Once upon a time, there was a girl who had a Blackberry for work. She thought it was so cool to use it to check her work email when she was on the train early in the morning. In the end, she pretty much used it only for the game which was loaded on there, as as this was 2004, the data connectivity and web browsing capabilities of the Blackberry pretty much sucked. And as she had her own mobile, which she used that for doing things, like making phone calls and texting people, she returned the Blackberry when she went on maternity leave. When she returned she didn’t get it back, but it didn’t really faze her. She hadn’t missed the constant contact and being part time, she didn’t really want it.
Then she got a real smartphone (sorry BlackBerry peeps, but the HTC Desire was heaps better). By then, the phones’ browsing capabilities were much better, with larger screens and faster networks. She could access her personal Gmail and Hotmail accounts easily with apps or the mobile versions of the sites. Her workplace email was another matter. There was a web-based version that she could access from home, but did she really want to be constantly switched on with mobile access? There was an app which could access the system, but this required server access, IT permissions, all issues surrounding Bringing Your Own Device (BYOD) to work. The additional requests for IT access to her phone if she were to leave the organisation to scrub it as a security measure was the deciding factor. In the end, she decided, the workplace email could be checked at work- she was busy enough as it was, using her mobile for everything else…
Well that’s my personal story of my mobile email use. Working in a special library, with users who are very connected to their mobiles, it is quite a different story.
There is also a growing desire for users to use tablets, both iPads and Android devices, to save on touting about paper and accessing vital information easily. For the library this raises issues about the types of email conversations we send to our users, as well as the type of content we deliver via mobile to them.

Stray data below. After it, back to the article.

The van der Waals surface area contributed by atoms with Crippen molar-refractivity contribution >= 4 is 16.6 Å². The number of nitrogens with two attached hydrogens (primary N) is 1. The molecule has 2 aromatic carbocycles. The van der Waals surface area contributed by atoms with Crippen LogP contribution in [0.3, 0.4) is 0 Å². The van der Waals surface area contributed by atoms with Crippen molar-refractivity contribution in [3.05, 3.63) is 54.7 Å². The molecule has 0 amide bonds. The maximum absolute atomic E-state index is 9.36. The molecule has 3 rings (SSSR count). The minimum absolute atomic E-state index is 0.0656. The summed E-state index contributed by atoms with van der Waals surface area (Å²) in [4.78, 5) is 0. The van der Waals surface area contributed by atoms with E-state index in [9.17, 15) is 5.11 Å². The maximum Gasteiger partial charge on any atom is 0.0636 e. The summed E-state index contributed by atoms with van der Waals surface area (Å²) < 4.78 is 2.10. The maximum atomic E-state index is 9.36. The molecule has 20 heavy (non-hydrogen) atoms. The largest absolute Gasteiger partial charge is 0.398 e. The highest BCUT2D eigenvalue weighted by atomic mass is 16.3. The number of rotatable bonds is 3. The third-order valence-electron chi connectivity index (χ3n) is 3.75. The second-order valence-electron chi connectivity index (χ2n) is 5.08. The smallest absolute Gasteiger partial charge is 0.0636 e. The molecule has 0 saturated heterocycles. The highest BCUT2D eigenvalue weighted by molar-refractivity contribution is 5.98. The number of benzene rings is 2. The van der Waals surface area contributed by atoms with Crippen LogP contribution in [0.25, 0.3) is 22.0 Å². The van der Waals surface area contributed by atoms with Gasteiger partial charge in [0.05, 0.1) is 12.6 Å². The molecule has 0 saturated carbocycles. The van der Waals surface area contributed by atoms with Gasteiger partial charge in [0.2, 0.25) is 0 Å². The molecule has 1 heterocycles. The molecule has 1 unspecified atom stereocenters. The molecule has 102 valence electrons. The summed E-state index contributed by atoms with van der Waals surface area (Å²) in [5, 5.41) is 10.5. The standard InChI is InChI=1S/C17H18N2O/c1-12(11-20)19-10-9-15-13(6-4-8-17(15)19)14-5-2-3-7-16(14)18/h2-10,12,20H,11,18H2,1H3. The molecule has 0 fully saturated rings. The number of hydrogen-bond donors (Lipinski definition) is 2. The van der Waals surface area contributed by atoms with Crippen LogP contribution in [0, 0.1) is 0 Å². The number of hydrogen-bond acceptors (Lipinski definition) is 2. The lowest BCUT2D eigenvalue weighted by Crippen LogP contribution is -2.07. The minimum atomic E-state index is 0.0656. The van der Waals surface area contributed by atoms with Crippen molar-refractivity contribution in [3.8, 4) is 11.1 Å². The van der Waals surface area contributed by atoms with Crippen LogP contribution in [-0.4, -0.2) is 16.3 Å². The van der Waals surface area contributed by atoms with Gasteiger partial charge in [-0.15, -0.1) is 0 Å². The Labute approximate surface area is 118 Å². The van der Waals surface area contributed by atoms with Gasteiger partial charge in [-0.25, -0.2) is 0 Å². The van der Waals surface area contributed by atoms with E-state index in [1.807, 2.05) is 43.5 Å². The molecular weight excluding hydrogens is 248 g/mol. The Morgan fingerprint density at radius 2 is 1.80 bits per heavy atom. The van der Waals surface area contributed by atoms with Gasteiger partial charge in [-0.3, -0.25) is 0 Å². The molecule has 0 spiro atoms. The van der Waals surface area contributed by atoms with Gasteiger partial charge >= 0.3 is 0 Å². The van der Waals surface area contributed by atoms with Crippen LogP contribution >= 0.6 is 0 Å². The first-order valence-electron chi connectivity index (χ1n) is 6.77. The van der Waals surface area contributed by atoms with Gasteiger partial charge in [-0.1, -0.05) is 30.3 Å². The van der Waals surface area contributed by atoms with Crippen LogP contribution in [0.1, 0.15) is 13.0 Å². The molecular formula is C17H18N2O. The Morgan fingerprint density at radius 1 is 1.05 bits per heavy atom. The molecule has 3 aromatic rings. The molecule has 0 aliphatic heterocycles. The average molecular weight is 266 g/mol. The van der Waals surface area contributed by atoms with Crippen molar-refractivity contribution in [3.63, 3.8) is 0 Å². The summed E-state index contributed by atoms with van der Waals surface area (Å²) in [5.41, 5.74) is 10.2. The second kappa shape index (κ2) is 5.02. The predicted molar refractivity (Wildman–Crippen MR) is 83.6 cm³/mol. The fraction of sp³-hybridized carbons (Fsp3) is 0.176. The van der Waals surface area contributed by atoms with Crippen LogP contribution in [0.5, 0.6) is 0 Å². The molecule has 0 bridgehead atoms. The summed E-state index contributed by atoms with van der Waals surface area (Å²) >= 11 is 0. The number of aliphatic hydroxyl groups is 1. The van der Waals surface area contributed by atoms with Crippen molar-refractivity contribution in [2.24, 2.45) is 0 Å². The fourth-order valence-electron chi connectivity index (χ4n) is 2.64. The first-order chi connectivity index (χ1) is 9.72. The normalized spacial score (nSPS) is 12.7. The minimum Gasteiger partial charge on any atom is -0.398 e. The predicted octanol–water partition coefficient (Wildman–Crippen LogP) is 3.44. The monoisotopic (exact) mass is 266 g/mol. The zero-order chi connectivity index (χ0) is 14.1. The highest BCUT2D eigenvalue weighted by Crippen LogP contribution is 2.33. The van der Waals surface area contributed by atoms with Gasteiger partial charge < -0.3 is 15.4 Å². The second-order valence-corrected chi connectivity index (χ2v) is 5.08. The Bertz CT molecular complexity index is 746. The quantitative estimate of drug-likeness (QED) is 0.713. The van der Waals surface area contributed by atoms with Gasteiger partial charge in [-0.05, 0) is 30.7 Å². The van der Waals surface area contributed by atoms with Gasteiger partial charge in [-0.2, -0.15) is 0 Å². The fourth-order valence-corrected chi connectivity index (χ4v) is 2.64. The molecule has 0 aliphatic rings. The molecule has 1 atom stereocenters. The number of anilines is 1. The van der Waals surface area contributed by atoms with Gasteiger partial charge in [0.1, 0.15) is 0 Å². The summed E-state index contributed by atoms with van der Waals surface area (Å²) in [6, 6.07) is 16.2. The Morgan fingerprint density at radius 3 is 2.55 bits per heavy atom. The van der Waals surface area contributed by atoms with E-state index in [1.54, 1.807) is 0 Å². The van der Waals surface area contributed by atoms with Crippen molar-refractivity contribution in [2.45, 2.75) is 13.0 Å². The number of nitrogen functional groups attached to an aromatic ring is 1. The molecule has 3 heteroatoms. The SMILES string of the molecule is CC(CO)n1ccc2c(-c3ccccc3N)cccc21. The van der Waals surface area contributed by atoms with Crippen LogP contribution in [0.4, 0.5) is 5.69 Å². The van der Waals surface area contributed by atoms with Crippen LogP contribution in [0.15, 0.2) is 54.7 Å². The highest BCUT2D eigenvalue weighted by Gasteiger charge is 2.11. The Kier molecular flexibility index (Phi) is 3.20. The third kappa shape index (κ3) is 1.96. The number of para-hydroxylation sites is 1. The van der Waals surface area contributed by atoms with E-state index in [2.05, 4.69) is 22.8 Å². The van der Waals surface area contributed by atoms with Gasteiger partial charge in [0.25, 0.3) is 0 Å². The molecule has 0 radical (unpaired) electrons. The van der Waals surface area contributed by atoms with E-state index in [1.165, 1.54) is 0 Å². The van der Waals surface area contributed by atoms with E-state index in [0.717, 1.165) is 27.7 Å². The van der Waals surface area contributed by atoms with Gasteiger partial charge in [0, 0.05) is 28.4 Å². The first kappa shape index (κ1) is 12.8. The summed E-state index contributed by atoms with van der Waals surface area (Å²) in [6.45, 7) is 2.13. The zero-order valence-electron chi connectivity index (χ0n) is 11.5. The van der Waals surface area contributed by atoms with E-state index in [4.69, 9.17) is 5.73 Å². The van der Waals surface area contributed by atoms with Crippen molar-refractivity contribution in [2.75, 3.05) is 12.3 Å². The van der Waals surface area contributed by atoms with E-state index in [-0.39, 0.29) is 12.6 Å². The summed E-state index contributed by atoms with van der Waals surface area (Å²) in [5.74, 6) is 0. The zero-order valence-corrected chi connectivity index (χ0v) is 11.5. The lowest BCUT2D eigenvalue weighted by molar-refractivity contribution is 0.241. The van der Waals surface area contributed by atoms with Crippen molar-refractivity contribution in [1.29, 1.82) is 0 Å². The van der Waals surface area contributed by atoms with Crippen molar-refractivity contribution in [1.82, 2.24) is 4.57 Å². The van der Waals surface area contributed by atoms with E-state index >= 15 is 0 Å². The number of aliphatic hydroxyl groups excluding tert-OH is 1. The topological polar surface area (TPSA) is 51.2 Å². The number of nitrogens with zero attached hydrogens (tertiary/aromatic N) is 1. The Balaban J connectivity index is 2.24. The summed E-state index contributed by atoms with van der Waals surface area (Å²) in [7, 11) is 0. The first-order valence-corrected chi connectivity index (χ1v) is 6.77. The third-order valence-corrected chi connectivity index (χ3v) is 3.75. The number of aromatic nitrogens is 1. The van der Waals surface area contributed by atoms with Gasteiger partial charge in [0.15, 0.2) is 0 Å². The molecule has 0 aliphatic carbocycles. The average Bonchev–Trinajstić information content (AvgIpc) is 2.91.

Emails are sent regularly to users on new library content and papers the library has produced. They can also sign up for email alerts to news databases, which are provided by an external vendor.
The growing issue though is of connectivity to the intranet. Intranet access is already provided on work-supplied laptops, but what are the implications for devices who are owned by our users? As much of the content the library provides is on the intranet, limiting access on mobile devices to the internet could potential cut library usage. I fully understand the need to limit access to network with sensitive information (particularly on devices which are not owned by the parent organisation, and which may not have the appropriate security measures), BUT if you are cutting off access to your key users, how is that going to help them do their job?
Anyhoo, these are my top tips for sending emails in a special library setting
1. If you are sending information requests via email- keep your replies succinct and to the point, and waffle-free.
2. Avoid sending huge attachments, unless specifically requested.
3. If you are linking to something in your email, please think about access- is it an internal link and if so can they access it on their mobile?
4. If you are sending out alerts, make sure it is an opt-in service, and you are not spamming people. Also schedule alerts so your users are not being overwhelmed on what could be busy days for them and your email gets lost in the stream.